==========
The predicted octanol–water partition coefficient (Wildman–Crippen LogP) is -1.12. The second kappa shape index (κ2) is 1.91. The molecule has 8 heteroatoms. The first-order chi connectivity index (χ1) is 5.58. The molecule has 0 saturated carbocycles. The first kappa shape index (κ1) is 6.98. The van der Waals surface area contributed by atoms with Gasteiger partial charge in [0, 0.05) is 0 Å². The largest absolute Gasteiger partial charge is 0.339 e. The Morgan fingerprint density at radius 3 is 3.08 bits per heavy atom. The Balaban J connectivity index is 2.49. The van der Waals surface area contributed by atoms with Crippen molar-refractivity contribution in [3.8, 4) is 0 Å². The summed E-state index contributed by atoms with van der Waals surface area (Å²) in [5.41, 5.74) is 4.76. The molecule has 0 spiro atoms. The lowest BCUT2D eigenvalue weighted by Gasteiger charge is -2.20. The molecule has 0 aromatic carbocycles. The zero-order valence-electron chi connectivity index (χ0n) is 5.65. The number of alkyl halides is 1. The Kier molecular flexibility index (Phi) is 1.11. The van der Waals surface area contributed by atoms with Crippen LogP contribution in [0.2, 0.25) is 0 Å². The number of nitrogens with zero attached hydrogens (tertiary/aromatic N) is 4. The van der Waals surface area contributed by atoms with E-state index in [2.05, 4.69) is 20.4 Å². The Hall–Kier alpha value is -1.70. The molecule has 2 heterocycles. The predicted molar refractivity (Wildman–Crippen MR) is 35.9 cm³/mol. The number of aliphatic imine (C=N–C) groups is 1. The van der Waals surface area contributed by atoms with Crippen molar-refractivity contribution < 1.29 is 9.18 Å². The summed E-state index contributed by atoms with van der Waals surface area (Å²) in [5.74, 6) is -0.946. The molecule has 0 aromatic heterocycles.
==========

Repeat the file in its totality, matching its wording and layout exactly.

The predicted octanol–water partition coefficient (Wildman–Crippen LogP) is -1.12. The second kappa shape index (κ2) is 1.91. The molecule has 8 heteroatoms. The first-order chi connectivity index (χ1) is 5.58. The molecule has 0 saturated carbocycles. The first kappa shape index (κ1) is 6.98. The van der Waals surface area contributed by atoms with Gasteiger partial charge in [0, 0.05) is 0 Å². The largest absolute Gasteiger partial charge is 0.339 e. The Morgan fingerprint density at radius 3 is 3.08 bits per heavy atom. The Balaban J connectivity index is 2.49. The van der Waals surface area contributed by atoms with Crippen molar-refractivity contribution in [3.8, 4) is 0 Å². The summed E-state index contributed by atoms with van der Waals surface area (Å²) in [5.41, 5.74) is 4.76. The molecule has 0 spiro atoms. The lowest BCUT2D eigenvalue weighted by Gasteiger charge is -2.20. The molecule has 0 aromatic carbocycles. The zero-order valence-electron chi connectivity index (χ0n) is 5.65. The number of alkyl halides is 1. The Kier molecular flexibility index (Phi) is 1.11. The van der Waals surface area contributed by atoms with Crippen LogP contribution in [0.2, 0.25) is 0 Å². The number of nitrogens with zero attached hydrogens (tertiary/aromatic N) is 4. The van der Waals surface area contributed by atoms with E-state index in [2.05, 4.69) is 20.4 Å². The Hall–Kier alpha value is -1.70. The molecule has 2 heterocycles. The predicted molar refractivity (Wildman–Crippen MR) is 35.9 cm³/mol. The number of aliphatic imine (C=N–C) groups is 1. The van der Waals surface area contributed by atoms with Crippen molar-refractivity contribution < 1.29 is 9.18 Å². The summed E-state index contributed by atoms with van der Waals surface area (Å²) in [5.74, 6) is -0.946. The molecule has 0 aromatic heterocycles.